Vaping provides alternative to traditional smoking

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Vaping provides alternative to traditional smoking

Davida Marthenze, Staff Reporter

Human beings are always smoking something. It’s been this way for centuries. Whether it’s for some kind of buzz, or a fashion statement or simply “because the cool kids are doing it,” there are a million and one reasons to do it. From your grandfather’s cigar club to the aloof, cigarette-puffing young adults to the eccentric professor with a pipe collection, smoking is a hobby and, in the majority of cases, an addiction.

After decades of anti-smoking campaigns and bans on smoking in public places, this hobby was forced to surrender to limitations, and for good reason, as evidenced by the indisputable links between smoking and illnesses like cancer. Regardless, the industry still managed to unveil the “next big thing,” which is electronic cigarettes (e-cigs).

The e-cig as we know it today was conceived by the Chinese pharmacist Hon Lik as an alternative to traditional cigarettes. In 2007, e-cigs finally hit the market.

In the eight years since, e-cigs have evolved into something of a hot commodity, with cheap refillable varieties available anywhere from the Internet to most gas stations for anyone over the age of 18. They are often used by cigarette smokers as a means of weaning themselves off their nicotine dependencies. Nonsmokers are also known to vape (the term currently used to refer to the practice of using e-cigs) for other reasons, which includes for a nicotine buzz or to look cool.

Personally, I began smoking cigarettes out of teenage stupidity and have since reduced this indulgence to a way of managing my driving anxiety. I smoke a maximum of two cigarettes a day, five days a week, but I also vape as a social activity or to relax before bed. I’m also a sucker for the sleek sci-fi appearance of e-cigarettes. Ideally, my smoking habit will be replaced by vaping altogether.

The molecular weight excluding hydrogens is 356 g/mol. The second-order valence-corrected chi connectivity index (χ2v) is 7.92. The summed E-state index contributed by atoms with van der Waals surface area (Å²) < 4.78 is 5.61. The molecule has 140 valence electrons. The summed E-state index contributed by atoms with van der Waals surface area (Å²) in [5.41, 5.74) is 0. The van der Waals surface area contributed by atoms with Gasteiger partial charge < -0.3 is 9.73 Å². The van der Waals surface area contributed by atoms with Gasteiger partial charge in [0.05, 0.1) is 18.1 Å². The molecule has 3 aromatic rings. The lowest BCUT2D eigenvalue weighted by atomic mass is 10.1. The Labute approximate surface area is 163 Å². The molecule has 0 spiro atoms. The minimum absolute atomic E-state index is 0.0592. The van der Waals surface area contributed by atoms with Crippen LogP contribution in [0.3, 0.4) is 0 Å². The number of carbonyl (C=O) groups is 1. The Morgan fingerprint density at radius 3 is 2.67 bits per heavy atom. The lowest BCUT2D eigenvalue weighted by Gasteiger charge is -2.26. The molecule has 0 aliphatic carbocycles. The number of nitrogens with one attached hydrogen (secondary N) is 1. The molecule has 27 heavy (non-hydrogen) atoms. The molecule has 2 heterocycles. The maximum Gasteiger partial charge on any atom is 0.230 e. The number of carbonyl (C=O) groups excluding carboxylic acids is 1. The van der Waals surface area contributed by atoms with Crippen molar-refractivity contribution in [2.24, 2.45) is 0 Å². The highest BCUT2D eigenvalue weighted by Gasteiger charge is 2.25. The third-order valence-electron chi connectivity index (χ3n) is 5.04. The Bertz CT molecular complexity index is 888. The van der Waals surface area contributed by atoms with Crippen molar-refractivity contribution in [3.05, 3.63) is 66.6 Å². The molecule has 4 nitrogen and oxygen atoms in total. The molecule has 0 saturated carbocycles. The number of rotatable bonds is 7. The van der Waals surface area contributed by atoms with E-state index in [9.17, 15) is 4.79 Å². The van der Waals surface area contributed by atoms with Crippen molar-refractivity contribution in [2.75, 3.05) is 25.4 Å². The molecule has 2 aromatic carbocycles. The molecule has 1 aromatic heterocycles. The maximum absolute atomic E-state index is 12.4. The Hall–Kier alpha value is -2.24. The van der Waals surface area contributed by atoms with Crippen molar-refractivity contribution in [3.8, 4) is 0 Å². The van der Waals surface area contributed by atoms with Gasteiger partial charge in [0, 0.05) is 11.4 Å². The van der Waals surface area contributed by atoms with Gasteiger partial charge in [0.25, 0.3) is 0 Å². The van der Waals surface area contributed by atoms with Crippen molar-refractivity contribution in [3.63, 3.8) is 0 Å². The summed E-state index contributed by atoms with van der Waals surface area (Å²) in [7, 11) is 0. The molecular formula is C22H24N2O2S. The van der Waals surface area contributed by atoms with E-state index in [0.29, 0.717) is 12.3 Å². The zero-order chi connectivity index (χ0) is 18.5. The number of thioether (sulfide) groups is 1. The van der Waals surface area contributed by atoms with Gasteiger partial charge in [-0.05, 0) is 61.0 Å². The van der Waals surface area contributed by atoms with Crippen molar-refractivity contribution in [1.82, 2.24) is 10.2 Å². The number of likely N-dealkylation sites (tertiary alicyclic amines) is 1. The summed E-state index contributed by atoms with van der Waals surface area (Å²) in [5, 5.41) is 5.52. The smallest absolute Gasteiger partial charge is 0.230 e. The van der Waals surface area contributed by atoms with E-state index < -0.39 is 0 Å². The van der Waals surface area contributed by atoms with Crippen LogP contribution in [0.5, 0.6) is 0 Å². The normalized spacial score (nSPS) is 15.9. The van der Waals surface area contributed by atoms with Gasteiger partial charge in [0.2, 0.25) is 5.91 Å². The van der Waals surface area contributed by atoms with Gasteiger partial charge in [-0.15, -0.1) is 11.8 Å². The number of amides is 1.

Thus far, there has been no research explicitly confirming that vaping is safer than smoking. The Food and Drug Association has yet to clear it. But we do know that the most harmful thing about traditional cigarettes, aside from the nicotine addiction and smoke inhalation itself, is all of the junk the tobacco companies put in them.

With vaping, there are higher-end models of e-cigs that allow the user to customize and fill them with self-made juices of various flavors, as well as to adjust the nicotine potency. This gives the user control over what they put in their body, which can reduce the likelihood of self-endangerment by simple ignorance. Additionally, the emission of vapor as opposed to smoke minimizes the dangers of secondhand smoke.

Smoking is undeniably bad, but whether you’re looking to start or struggling to quit, vaping is an option if you’re willing to deal with the fact that no one really knows yet how dangerous it may or may not be. I think that once the risks are determined and hopefully dealt with, vaping has a bright future as a replacement for traditional smoking.

According to a study by the Harvard School of Public Health, one-third of college students are smokers in some capacity. If some of those students, including those of us at Lakeland, consider switching to vapor, maybe we can get that number to go up in smoke.

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